Square (NYSE: SQ) recently announced the launch of a debit card product designed for its payment processing customers. Not only can these merchants access their revenue right away, but Square is giving a 2.75% discount when the debit card is used at other Square customers' businesses.
In this Industry Focus: Financials clip, host Jason Moser and Fool.com contributor Matt Frankel, CFP discuss what this means for Square and its investors.
A full transcript follows the video.
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This video was recorded on Jan. 28, 2019.
Jason Moser: Let's pivot over to our favorite little payment processor, merchant provider, Square. It seems like they're always in the news. They're apparently in the business of not sitting still, Matt. Last week, the company just released another product to their merchants. This time, it's a business debit card, they're calling it Square Card. It's going to help businesses manage their cash flow by essentially eliminating the time between making the sale and having the funds available. Really, what we've seen, as cash becomes a smaller portion of the money that's being spent, not only here domestically but globally, a lot of this boils down to time and making the funds available. The quicker you can do that, the better off you're going to be. These tech companies are able to build out pretty robust risk profiles that allow them to do that.
I thought that it was pretty interesting. This partnership is actually with Mastercard. You look at Square Cash, that's with Visa, right?
Matt Frankel: Yes, correct.
Moser: What do you think about this debit card?
Frankel: Square's strategy generally seems to be to build their ecosystem as strongly as possible, which is a great business model. It worked really well for Apple. Square's definitely trying to build its ecosystem. The thing that I found the most interesting is that this card offers Square sellers instant access to their money. If, say, a coffee shop uses Square to accept payments. If somebody swipes for a $5 cup of coffee, that $5 is instantly available to the seller through this debit card. They can either spend the money anywhere Mastercard is accepted or access it through an ATM. That's instantly available, which is a big deal. But the thing that really stuck out to me is that Square is offering users of this card a 2.75% discount at any other Square seller. They're incentivizing their own merchants to use other Square sellers to keep the money in the family. That's really a unique way to strengthen the ecosystem.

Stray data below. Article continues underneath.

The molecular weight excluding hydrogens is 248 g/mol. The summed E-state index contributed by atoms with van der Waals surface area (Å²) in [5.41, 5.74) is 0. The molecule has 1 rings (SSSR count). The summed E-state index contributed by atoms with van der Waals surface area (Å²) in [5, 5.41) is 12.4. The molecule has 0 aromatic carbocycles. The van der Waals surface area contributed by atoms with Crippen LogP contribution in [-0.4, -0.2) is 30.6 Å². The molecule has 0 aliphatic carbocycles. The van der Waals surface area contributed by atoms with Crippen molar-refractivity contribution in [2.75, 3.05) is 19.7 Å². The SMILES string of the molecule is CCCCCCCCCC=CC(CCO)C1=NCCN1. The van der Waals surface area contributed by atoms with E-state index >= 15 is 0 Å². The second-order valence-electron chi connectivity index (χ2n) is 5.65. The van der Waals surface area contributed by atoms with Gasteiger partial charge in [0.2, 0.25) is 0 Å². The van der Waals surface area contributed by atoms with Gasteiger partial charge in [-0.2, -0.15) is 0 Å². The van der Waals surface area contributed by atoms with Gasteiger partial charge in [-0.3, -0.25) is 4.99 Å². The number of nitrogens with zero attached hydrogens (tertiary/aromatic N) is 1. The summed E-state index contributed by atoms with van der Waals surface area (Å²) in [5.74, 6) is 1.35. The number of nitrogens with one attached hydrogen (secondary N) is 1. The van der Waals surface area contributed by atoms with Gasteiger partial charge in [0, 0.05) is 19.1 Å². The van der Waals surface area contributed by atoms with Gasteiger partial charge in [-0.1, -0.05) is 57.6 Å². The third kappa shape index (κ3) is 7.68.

I think "unique" is my key word when it comes to Square. Like you said, they're in the news seemingly almost every week with some new product, new offering, whatever. All of the things they're using to strengthen their ecosystem are really unique, meaning that no one else is doing this. I don't think the Paypal credit card gives you a discount for using another seller that accepts Paypal, just to name one example. Visa doesn't give you a discount for using your card anywhere else Visa's accepted, for example. It's a really unique and innovative way to strengthen their ecosystem.
Competitive risk is everybody's biggest concern when it comes to the Square. Is Paypal going to steal their market share? Is somebody else going to come up with a cost-effective way for small businesses to accept credit cards? What's to prevent that from taking Square's business? And the answer is, things like this are what's going to prevent it from taking Square's business. I love this product. I think it's a lot more significant than the market is giving it credit for right now.
Moser: Yeah, a lot of value in the network. That's what we continue to talk about with Square. They've built out a very, very robust network, and they continue to solicit, from their merchant partners, what their merchant partners want the most. They're asking their customers what they want. They get that feedback and they start to build and offer these new products.
I tell you, I was only half kidding when I said it seems like Square's in the business of not sitting still. In this space, in the payments space as a tech company like that, you need to be innovating and bringing new products to market at a rapid pace. It certainly seems like they're doing that. Furthermore, it seems like they're doing it well. It seems like they're bringing products that people really like. It seems like this is a company that's just continuing to do what we've hoped it would do. I suspect that shareholders like us and our listeners feel pretty good about the fact that we all own shares today.
Jason Moser owns shares of Mastercard, PayPal Holdings, Square, and Visa. Matthew Frankel, CFP owns shares of Square. The Motley Fool owns shares of and recommends Mastercard, PayPal Holdings, and Square. The Motley Fool owns shares of Visa. The Motley Fool has a disclosure policy.